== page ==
The Astros’ hunt for a new general manager began Monday when freshly-approved owner Jim Crane fired Ed Wade. It’s early, but so far the hunt has not been fruitful. In fact, it’s even been a little embarrassing.
Crane and Co. have reached out to Rays executive vice president Andrew Friedman, but most insiders believe that to be a longshot. The ‘Stros have also made contact with Rangers assistant GM Thad Levine, but that’s not going to happen either.
According to Jeff Wilson of the Fort Worth Star-Telegram, Levine declined an interview for the GM opening in Houston despite being granted permission to seek employment outside the organization by the Rangers’ higher-ups. He deemed his current job, as an assistant to Rangers general manager Jon Daniels, to be a better situation than a chance to become a primary decision-maker in Houston.
Perhaps Crane is setting the Astros’ sights too high. Friedman is a highly-regarded businessman with a personal interest in the Rays and a track record of success, and Levine is one of the top front office talents in the sport with a comfortable gig in an organization that has made consecutive trips to the World Series.
The Astros have a nice stadium and a new ownership group that seems serious about improving the overall product, but they have much rebuilding ahead and a farm system short on elite prospects.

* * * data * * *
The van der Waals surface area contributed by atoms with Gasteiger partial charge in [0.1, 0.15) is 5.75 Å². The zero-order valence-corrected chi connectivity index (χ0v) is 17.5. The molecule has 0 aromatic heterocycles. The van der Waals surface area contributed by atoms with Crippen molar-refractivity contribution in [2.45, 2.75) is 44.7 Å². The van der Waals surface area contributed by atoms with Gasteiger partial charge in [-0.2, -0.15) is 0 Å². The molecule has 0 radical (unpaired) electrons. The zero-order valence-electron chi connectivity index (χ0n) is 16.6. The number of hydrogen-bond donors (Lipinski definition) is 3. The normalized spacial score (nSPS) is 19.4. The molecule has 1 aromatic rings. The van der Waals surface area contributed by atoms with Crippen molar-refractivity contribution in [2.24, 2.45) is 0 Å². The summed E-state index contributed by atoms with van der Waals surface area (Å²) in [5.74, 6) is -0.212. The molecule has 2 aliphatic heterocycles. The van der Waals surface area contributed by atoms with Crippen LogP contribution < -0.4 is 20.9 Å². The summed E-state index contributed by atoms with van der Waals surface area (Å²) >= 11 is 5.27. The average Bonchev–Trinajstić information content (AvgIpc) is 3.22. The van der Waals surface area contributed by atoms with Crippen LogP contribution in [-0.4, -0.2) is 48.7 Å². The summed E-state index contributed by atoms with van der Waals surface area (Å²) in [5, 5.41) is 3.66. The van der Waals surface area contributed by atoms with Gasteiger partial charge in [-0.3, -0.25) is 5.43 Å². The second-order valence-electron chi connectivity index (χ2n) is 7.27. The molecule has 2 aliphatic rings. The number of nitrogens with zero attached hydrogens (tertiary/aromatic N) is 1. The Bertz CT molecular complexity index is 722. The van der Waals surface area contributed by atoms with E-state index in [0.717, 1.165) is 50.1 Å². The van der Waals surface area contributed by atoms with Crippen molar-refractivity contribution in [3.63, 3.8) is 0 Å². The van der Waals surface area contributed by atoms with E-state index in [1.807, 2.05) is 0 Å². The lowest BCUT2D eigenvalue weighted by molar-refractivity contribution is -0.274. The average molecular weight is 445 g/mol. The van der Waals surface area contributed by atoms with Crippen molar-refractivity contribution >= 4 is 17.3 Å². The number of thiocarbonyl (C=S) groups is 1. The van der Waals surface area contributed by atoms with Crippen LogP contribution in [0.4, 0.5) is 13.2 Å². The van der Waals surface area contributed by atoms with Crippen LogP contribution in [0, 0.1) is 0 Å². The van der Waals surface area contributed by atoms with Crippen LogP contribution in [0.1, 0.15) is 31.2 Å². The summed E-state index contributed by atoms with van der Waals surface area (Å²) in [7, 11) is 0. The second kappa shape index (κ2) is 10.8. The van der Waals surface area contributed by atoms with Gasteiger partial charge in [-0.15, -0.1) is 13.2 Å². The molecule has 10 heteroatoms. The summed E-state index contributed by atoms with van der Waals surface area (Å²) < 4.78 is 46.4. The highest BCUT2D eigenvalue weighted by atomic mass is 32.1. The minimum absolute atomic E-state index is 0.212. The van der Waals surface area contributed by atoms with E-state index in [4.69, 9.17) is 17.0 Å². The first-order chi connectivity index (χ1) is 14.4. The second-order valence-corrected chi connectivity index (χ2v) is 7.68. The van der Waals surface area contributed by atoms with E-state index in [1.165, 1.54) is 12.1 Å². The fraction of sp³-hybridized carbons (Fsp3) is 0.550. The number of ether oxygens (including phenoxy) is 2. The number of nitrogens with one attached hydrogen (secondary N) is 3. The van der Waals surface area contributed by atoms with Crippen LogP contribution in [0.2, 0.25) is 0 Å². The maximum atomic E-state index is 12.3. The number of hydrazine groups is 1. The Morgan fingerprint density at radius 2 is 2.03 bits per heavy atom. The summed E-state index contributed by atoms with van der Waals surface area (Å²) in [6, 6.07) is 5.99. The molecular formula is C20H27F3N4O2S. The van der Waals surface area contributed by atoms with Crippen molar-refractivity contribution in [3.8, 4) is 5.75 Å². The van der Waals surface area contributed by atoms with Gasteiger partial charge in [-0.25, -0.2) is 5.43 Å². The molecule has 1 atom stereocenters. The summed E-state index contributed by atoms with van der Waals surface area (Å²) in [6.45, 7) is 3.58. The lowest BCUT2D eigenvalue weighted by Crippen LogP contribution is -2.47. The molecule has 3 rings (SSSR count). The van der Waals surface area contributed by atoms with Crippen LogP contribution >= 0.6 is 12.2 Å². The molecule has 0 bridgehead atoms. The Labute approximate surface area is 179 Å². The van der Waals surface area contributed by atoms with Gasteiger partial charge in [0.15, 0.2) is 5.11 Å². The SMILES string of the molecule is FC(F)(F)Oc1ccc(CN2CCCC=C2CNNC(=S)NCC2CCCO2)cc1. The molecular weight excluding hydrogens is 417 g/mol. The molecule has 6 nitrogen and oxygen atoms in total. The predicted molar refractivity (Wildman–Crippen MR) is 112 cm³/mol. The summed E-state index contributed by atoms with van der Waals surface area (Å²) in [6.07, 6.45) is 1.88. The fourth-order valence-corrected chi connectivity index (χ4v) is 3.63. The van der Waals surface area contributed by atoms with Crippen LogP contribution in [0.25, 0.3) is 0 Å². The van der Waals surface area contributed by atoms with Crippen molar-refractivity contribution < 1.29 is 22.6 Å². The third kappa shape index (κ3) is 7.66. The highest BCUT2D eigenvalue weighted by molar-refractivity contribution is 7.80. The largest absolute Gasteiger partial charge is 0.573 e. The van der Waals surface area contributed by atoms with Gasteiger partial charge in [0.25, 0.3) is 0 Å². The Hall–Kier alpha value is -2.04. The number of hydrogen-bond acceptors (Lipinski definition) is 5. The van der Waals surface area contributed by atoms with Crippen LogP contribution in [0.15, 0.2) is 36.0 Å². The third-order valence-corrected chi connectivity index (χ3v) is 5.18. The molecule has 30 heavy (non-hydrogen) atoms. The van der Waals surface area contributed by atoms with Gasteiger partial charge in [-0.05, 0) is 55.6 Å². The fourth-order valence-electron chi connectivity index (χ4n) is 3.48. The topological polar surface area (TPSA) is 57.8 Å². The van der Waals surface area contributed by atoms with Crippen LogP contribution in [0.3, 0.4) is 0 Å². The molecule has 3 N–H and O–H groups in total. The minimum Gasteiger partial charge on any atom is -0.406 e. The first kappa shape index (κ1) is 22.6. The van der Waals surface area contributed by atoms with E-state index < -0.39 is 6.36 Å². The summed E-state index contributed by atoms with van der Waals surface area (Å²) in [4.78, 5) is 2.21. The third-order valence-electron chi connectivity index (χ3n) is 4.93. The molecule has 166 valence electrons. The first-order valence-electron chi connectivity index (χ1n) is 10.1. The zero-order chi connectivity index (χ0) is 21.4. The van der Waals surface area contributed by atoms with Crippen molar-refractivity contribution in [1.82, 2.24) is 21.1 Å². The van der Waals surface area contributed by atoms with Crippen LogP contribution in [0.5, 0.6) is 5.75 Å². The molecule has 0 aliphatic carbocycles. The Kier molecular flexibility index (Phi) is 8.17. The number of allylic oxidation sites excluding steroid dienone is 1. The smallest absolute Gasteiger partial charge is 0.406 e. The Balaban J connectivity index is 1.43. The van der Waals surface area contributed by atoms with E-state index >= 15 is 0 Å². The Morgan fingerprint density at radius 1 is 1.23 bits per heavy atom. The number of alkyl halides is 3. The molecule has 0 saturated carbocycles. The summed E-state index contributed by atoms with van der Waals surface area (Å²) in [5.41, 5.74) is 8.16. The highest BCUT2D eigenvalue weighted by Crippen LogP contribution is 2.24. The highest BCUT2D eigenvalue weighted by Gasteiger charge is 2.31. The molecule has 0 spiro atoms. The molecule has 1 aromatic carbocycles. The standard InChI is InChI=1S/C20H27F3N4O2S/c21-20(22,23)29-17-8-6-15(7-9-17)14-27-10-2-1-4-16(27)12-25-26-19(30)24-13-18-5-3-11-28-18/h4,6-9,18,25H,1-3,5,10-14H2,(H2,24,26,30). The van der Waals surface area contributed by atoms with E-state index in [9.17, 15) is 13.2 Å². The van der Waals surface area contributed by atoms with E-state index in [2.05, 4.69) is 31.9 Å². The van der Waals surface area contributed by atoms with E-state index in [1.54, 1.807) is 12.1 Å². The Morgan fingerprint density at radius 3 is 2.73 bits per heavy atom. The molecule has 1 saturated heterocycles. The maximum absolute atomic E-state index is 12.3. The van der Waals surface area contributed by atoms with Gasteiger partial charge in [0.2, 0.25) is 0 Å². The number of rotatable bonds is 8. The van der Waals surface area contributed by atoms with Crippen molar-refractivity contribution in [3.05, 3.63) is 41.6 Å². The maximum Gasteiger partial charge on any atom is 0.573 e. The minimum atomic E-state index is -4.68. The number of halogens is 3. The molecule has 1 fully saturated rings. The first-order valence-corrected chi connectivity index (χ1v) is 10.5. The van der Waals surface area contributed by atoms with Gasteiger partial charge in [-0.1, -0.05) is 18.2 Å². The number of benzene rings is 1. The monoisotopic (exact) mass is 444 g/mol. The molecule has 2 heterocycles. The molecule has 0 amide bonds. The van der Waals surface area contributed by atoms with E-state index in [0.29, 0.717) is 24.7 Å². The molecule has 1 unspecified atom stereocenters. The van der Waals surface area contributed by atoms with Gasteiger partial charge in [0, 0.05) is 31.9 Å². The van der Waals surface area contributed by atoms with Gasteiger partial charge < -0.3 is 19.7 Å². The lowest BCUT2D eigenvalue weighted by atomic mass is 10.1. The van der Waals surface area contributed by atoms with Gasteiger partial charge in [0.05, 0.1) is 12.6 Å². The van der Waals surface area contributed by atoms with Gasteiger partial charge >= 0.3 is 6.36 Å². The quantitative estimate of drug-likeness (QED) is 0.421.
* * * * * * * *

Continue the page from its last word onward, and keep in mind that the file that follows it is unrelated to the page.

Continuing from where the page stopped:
With the Winter Meetings set to begin early next week, it might be time to begin bottom-feeding.
Yesterday Mike Trout left the Marlins-Angels game after hurting his thumb while sliding head first into second base. After the game the Angels talked about it as if it were just a sprain. Trout had an MRI today, however, and the diagnosis is far worse: he has a torn thumb ligament.
While a treatment option has not yet been chosen, surgery is a possibility. A certainty is that he’ll miss, at the very least, several weeks of play. He has been placed on the disabled list for the first time in his career.
Trout, the reigning AL MVP and, without question, the best player in baseball, is batting .337/.461/.742 with 16 home runs, 36 RBI, 36 runs scored, and 10 stolen bases in 206 plate appearances this season. Even with the one of the weaker supporting casts in baseball, Trout had the Angels near .500 and in at least arguable contention in the AL West.
Without him, they are likely sunk. Without him, baseball is worse off.
SAN FRANCISCO — Nationals slugger Bryce Harper and San Francisco reliever Hunter Strickland both landed punches to the head during a wild brawl that erupted Monday after a hit by pitch.
Harper was hit in the right hip by Strickland’s 98 mph fastball in the eighth inning with Washington ahead 2-0.
Harper pointed the bat toward Strickland, charged the mound and fired his batting helmet wide of the pitcher. They started to swing away and they each connected as the benches and bullpens emptied.
At least two Giants players forcefully dragged Strickland from the middle of the brawl all the way into the dugout. Harper and Strickland were both ejected.
In the 2014 NL Division Series, Harper hit two home runs off Strickland. After the star’s second shot, in Game 4, he stared at Strickland as he rounded the bases.